Sooner or later, we have to tackle the mother of all Roman Missal issues: the diversity of human languages.
Where did the Hebrew language come from? Archaeologists and philologists have their ideas. Hebrew came from God, in the sense that everything comes from God. And God used some Hebrew in His dealings with Moses.
When God became man, He spoke the contemporary version of the ancient Syrian language. Greek was the lingua franca of the world. And the people whose ancestral tongue was Latin held sway.
We can say without hesitation that human language exists so that Christ could speak it. If it existed solely for Homer, Shakespeare, Dante, Springsteen, et. al., then human language would constitute nothing more than a glorious and futile tragedy.
As it is, the lips of Christ have made our race’s cluckings and stammerings worthwhile. When the Lord Jesus said, Hoc est enim…, He sealed the whole project with a mighty, definitive breakthrough: Heaven and earth unite at the words.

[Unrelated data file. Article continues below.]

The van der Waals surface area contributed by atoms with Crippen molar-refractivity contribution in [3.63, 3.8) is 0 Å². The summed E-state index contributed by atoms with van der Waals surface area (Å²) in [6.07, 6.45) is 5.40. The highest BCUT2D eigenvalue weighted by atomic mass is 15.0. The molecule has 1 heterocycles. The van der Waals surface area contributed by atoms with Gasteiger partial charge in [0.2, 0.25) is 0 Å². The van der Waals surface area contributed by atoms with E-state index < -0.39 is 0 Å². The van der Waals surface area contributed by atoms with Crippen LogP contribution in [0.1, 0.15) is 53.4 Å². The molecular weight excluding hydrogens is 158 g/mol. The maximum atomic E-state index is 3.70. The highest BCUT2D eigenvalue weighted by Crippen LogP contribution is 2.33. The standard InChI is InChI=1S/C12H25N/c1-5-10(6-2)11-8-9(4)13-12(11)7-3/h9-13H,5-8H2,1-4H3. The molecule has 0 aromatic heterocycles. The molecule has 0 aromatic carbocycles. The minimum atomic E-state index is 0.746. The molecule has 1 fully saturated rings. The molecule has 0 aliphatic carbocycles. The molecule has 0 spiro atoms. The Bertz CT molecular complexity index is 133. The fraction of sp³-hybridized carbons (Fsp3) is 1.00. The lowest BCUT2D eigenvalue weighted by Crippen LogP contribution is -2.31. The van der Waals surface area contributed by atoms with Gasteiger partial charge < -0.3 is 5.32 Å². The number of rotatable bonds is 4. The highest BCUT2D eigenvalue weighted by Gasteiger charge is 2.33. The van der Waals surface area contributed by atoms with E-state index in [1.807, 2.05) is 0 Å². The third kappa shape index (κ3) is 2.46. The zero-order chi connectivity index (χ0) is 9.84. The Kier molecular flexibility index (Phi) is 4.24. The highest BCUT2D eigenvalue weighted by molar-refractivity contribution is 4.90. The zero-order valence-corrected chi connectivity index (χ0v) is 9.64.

That said, the Lord Jesus did not of course literally say, Hoc est enim… We figure He spoke Aramaic at the Last Supper, when He wasn’t reciting Hebrew. And I, though I am a somewhat well-educated priest and a semi-devout Christian—I could not, off the top of my little head, supply you with the Aramaic words…
An important sequel followed that pivotal Jerusalem spring. The Apostles fanned-out to the ends of the earth. They established the Church in the great cities, as well as villages and hamlets. The Prince of Apostles ultimately sailed west and watered the soil of Vatican Hill, across the Tiber from Rome, with his blood.
The local churches of Rocky Mount and Martinsville, Va.—coursing with holiness as they may—cannot claim to have begun with a Mass celebrated by one of the Twelve Apostles. Indeed, no English-speaking local church can make this boast; the English language did not exist when the Apostles walked the earth.
The lands around the Mediterranean Sea, and in the now-Arab and Persian domains, and in India—these places saw the Apostles celebrate Mass to begin local churches. The languages of these ancient countries were used in the original rites of the Church of Christ. Pre-eminent among them all: Peter’s church, Rome.
More to come…